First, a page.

AMES, Iowa — A wet growing season caused challenges for farms across the state in 2019, including at Iowa State University’s Research and Demonstration Farms.
Faced with the same issues as farmers, most of the 13 research farms decided to include weather-related topics for their field days, including delayed and prevented planting, weed and nutrient management, cover crops and harvest considerations.
Despite the challenging year, field day attendance topped 15,300, on par with previous years.
“This past year was very wet, so the topics, to some degree, had to do with the weather,” said Mark Honeyman, associate dean for operations at Iowa State University.
Many of the research farms experienced delayed planting, but by August and early September the state saw an extensive dry period, followed by the return of heavy rain in late September.
By fall, the field days were focusing on how to deal with crops in differing stages of maturity, from one field to another, and late harvest considerations, according to Virgil Schmitt, field agronomist with ISU Extension and Outreach.
Making an impact
Because the farms are spread across the state, they give producers in each region a realistic look at how an idea might work on their own farm. More than 130 Iowa State faculty members use the farms for teaching, research and extension.
“If you can see it, you learn so much more than just hearing about it,” said Honeyman. “Seeing is a powerful educational tool.”
Three of the field days featured a talk by Dan Robison, holder of the Endowed Dean’s Chair in the College of Agriculture and Life Sciences at Iowa State University. Robison began his duties as dean in January, and made an effort to visit the farms during field days, and on other occasions.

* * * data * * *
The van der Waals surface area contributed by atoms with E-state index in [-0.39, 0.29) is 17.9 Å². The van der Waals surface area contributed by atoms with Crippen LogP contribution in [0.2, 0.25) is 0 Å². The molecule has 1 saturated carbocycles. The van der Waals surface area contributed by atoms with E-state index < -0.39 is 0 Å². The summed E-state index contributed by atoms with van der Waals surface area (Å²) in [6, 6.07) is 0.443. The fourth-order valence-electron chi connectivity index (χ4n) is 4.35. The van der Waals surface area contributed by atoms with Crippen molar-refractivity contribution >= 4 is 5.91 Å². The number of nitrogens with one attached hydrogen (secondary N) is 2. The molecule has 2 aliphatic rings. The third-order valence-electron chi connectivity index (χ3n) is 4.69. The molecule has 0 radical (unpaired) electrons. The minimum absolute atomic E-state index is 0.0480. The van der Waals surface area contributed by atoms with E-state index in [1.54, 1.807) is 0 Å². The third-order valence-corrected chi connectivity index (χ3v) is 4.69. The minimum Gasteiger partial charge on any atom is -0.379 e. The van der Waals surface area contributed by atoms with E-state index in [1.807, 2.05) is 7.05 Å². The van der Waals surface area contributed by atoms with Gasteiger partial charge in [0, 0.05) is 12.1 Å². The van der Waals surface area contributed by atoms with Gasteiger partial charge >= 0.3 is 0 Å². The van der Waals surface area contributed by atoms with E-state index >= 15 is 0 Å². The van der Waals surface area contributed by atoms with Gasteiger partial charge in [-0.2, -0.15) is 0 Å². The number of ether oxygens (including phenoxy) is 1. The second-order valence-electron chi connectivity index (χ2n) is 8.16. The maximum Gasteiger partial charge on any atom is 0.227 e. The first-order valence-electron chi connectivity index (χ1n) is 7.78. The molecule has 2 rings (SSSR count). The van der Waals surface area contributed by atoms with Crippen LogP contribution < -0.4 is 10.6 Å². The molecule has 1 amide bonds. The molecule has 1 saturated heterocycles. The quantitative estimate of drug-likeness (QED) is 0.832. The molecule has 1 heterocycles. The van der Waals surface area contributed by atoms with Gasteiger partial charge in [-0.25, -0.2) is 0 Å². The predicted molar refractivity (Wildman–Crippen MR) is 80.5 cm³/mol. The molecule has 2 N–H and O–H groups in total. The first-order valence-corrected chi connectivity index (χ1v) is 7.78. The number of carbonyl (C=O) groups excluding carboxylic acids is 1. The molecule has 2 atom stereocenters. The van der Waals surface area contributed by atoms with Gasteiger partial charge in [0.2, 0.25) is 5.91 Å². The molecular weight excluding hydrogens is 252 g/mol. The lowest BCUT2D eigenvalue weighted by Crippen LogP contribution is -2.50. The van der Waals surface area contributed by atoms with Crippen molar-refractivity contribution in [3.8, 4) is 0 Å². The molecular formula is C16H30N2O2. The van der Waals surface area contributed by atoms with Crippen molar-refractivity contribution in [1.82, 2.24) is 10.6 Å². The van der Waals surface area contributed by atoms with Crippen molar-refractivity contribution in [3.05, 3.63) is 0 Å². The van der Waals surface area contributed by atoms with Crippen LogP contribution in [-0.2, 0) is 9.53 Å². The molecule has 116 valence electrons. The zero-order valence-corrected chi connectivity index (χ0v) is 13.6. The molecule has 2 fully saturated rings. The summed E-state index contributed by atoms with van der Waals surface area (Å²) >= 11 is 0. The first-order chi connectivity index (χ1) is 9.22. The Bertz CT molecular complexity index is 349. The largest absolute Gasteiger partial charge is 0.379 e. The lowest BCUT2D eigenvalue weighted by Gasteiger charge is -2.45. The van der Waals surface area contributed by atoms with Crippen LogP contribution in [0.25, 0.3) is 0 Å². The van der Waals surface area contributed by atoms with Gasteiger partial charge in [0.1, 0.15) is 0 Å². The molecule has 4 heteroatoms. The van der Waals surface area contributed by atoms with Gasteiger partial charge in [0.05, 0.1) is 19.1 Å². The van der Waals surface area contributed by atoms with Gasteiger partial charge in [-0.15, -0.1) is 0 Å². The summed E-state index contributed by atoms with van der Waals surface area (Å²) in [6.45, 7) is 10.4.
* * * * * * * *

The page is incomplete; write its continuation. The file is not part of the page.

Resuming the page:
Focus on the future
The research farms also attracted several hundred high school students in 2019, during youth-oriented field days. More than 650 youth attended field days in September, where they were exposed to the science and technology of agriculture, as well as potential careers.
Honeyman said it’s important to reach out to non-traditional audiences, including the youth, so that the farms can provide maximum learning opportunities for the public.
Several new improvements are underway or in planning stages at the research farms, and within the university.
The farm at Crawfordsville is planning a new education/shop building, and Iowa State is actively building a new poultry research farm near Ames, named the Robert T. Hamilton Poultry Farm, a rolling high tunnel at the Horticulture Station, Ames, a materials storage structure at University Compost Facility, Ames, and a renovation of the beef cattle feedlot facilities near Lewis.
Numerous new water quality research layouts have also been installed this summer including a bioreactor at the farm near Sutherland, several saturated buffers near Boone and two sets of individually tile drained plots near Ames.
In September, 2019, the university broke ground for the new Feed Mill and Grain Science Complex in Ames, with an expected completion of summer to fall of 2021.
The research farms will kick off the 2020 field day season in the spring, with dates and locations to be announced.
— Virgil Schmitt and Mark Honeyman, Iowa State University Extension and Outreach
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